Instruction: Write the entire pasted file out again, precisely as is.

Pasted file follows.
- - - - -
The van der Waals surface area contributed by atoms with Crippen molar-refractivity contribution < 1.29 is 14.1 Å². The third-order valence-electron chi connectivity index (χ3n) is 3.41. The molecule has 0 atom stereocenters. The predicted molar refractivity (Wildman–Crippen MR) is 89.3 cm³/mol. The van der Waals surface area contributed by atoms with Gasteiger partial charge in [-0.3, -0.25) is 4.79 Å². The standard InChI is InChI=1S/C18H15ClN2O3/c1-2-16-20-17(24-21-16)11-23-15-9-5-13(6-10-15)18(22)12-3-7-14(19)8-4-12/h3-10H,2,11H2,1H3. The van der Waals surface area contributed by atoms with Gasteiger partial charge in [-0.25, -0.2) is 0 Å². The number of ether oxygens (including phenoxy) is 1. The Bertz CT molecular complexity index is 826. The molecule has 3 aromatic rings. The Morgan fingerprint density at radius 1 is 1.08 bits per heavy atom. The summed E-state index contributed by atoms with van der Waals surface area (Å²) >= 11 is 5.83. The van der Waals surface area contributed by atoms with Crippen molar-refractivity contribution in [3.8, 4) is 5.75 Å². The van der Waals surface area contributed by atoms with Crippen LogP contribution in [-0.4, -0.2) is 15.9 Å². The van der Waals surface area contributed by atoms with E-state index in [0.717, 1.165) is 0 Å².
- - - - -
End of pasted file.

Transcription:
The van der Waals surface area contributed by atoms with Crippen molar-refractivity contribution < 1.29 is 14.1 Å². The third-order valence-electron chi connectivity index (χ3n) is 3.41. The molecule has 0 atom stereocenters. The predicted molar refractivity (Wildman–Crippen MR) is 89.3 cm³/mol. The van der Waals surface area contributed by atoms with Gasteiger partial charge in [-0.3, -0.25) is 4.79 Å². The standard InChI is InChI=1S/C18H15ClN2O3/c1-2-16-20-17(24-21-16)11-23-15-9-5-13(6-10-15)18(22)12-3-7-14(19)8-4-12/h3-10H,2,11H2,1H3. The van der Waals surface area contributed by atoms with Gasteiger partial charge in [-0.25, -0.2) is 0 Å². The number of ether oxygens (including phenoxy) is 1. The Bertz CT molecular complexity index is 826. The molecule has 3 aromatic rings. The Morgan fingerprint density at radius 1 is 1.08 bits per heavy atom. The summed E-state index contributed by atoms with van der Waals surface area (Å²) >= 11 is 5.83. The van der Waals surface area contributed by atoms with Crippen molar-refractivity contribution in [3.8, 4) is 5.75 Å². The van der Waals surface area contributed by atoms with Crippen LogP contribution in [-0.4, -0.2) is 15.9 Å². The van der Waals surface area contributed by atoms with E-state index in [0.717, 1.165) is 0 Å².